It’s been a while since the San Cicaro submission window closed. We’ve been heads down, working our way through a slush pile of more than fifty submissions. Diving into these tales, Andrew and I have come across a number of intriguing patterns regarding the setting.

Please keep in mind that some of these patterns are unique to the issues of San Cicaro. But they’re still worth discussion.

World Building vs World Control:

This has been the biggest issue Andrew and I have seen in the rejections thus far. In our submission guidelines, we mentioned that the collection’s stories will be part of a shared world. Many authors fired off their tales without concern for how they would fit inside a “bigger picture.” Some examples include:

  • The Federal government getting involved, instead of city or perhaps the state-level authorities
  • Widespread, public disturbances occurring across entire neighborhoods
  • Constructing large and elaborate underground magical societies
  • Hate groups seizing control of San Cicaro and ruling it with an iron fist

Our complaints about all of this stem from one of the oldest problems to plague speculative fiction. Classification. How do you define what you’re looking for? The system is not perfect. Both Blade Runner and The Matrix are considered cyberpunk films, but there’s a world of difference between them. Even when we said “Urban Fantasy,” that was just the biggest umbrella that fits.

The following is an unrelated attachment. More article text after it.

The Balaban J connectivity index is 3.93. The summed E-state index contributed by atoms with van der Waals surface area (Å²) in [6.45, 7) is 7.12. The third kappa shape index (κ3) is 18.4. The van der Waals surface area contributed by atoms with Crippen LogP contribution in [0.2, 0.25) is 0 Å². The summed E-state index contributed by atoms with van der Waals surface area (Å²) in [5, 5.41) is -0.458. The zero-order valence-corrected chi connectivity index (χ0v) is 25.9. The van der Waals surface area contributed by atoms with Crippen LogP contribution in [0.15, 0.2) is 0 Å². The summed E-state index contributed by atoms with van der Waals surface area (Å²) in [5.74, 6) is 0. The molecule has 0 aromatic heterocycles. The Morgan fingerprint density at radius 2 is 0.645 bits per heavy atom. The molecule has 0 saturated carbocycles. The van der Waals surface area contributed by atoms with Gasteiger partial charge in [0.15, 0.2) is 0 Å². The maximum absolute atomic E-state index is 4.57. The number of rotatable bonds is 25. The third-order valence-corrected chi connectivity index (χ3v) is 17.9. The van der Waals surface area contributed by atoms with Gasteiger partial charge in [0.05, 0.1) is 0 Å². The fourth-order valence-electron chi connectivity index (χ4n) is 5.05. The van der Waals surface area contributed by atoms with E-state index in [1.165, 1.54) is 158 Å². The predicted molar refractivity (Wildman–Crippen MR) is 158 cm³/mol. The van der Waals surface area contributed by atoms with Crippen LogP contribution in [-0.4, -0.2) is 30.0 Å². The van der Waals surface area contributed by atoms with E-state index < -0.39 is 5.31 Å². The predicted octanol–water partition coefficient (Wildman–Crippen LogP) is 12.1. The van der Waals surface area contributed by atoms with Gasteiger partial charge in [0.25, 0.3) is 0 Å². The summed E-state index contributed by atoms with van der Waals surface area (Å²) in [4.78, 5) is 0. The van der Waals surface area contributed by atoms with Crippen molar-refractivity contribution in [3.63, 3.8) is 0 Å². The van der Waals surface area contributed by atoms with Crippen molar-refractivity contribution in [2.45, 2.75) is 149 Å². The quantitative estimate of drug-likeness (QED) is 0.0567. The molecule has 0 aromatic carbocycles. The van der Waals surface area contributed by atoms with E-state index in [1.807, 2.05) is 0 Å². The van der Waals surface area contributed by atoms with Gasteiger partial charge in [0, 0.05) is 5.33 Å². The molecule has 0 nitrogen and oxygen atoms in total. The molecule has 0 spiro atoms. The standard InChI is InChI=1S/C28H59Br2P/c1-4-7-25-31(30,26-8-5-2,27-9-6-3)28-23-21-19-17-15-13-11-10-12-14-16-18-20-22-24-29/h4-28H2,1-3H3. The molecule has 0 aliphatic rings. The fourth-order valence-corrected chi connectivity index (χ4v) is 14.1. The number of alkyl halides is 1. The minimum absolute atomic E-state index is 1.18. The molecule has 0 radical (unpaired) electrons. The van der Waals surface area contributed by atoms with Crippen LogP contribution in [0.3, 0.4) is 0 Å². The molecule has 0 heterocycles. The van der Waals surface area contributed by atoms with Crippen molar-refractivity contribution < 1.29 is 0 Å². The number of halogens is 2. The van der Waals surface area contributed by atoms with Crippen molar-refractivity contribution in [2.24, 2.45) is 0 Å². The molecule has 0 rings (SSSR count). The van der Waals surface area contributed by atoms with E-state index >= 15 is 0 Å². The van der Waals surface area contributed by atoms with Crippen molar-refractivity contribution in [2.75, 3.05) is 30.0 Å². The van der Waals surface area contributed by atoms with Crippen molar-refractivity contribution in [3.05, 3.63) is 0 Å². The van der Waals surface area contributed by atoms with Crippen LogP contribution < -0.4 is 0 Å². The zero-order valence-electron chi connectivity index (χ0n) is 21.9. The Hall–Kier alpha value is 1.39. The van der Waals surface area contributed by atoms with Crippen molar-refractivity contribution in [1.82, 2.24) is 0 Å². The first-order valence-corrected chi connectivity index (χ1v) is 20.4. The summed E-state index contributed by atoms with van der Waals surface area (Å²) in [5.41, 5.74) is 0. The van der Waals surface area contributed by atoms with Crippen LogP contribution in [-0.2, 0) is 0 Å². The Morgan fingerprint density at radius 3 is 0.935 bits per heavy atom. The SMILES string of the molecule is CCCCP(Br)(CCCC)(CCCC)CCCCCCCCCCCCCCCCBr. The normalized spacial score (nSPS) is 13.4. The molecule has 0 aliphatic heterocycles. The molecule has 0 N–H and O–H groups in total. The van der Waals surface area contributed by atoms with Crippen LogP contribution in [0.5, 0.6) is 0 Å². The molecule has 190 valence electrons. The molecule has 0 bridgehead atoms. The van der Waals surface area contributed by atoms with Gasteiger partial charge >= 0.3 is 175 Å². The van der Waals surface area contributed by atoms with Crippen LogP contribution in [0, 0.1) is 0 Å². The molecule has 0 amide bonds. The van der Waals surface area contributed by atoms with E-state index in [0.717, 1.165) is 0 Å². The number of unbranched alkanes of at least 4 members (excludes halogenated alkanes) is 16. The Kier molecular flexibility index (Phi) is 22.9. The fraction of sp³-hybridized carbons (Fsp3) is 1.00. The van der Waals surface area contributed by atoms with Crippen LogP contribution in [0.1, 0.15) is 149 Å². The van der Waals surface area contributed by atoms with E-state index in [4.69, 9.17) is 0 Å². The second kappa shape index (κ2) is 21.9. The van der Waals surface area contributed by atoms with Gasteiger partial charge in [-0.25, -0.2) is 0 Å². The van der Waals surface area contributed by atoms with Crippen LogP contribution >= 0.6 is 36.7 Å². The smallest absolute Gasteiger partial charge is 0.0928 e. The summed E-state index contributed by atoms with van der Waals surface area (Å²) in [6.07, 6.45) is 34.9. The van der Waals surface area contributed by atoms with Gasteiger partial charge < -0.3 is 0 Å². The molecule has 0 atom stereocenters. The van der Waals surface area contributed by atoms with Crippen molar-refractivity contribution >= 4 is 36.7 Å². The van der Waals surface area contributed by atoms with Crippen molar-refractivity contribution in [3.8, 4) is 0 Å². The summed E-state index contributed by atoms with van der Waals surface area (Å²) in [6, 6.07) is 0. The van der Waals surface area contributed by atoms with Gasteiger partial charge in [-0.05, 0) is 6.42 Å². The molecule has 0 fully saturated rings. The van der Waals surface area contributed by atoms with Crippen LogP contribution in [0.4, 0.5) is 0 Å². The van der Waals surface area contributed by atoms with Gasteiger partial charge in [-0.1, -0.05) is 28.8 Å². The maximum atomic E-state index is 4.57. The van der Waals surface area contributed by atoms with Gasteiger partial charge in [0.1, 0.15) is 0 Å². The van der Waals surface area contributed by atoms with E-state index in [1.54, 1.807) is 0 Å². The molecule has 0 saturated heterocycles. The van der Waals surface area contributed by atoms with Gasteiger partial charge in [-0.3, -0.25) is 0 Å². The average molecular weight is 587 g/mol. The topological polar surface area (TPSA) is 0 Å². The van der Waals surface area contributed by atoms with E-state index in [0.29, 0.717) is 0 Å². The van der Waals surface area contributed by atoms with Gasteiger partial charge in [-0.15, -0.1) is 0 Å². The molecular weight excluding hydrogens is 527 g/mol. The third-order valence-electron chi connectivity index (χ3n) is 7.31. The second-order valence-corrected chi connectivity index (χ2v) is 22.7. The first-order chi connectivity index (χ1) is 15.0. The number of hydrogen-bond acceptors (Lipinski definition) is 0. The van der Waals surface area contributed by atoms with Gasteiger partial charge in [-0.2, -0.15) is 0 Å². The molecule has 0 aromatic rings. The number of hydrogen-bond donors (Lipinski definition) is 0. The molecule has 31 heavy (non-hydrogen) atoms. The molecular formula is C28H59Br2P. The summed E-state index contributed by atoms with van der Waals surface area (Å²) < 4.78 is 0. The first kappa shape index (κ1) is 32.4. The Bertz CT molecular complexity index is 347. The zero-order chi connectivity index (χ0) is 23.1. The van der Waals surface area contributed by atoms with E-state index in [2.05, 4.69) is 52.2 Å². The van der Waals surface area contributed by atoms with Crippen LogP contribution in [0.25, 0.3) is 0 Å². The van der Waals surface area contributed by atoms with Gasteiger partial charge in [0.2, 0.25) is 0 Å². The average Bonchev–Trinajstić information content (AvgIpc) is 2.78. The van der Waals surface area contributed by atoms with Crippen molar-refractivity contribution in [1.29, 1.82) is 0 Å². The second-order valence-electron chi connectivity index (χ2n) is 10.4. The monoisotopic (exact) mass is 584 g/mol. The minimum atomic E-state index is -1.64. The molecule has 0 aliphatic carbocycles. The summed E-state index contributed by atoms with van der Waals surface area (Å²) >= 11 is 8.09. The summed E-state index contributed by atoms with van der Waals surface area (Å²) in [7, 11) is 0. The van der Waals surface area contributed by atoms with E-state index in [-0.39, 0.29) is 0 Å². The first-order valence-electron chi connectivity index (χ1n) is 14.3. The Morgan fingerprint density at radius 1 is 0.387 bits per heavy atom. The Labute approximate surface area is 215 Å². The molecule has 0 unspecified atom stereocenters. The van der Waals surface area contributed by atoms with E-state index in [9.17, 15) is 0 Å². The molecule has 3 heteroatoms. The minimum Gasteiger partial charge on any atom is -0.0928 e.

Step back. Stories don’t always have to be huge.

An Unwillingness to Develop:

The other side of the coin were people who were unwilling to really try and develop San Cicaro itself. They just avoided it. There were quite a few suburban stories, which often reside more on the outskirts. Some yarns took place on the highways just around San Cicaro. Others spent as minimal time there as possible inside the city limits. Whenever folks reference the city’s mysteries, they often parroted the submission guidelines verbatim instead of suggesting other unique ideas.

The setting is there to be built upon, to be enhanced. If another project like this ever happens again, don’t ignore this.

This Porridge Was Just Right:

We’ve covered those submissions that over and under develop. Hence I always loathed rejecting stories that actually picked a corner of San Cicaro, and made something with it. Adherence to the setting’s vision is a very strong factor in this anthology. So careful stagecraft makes us very forgiving of other issues.

In the end, San Cicaro is but an exercise in how to build a curious puzzle. Each author is crafting a piece that thematically fits into a larger, enigmatic image. Unusual in that writing is often a solitary profession, but someday these authors can look at the finished result and say, “We built this.” 

It’s ironic that what we really want is a good mystery, yet what we want is no mystery at all.

Photo by Robin Röcker on Unsplash.

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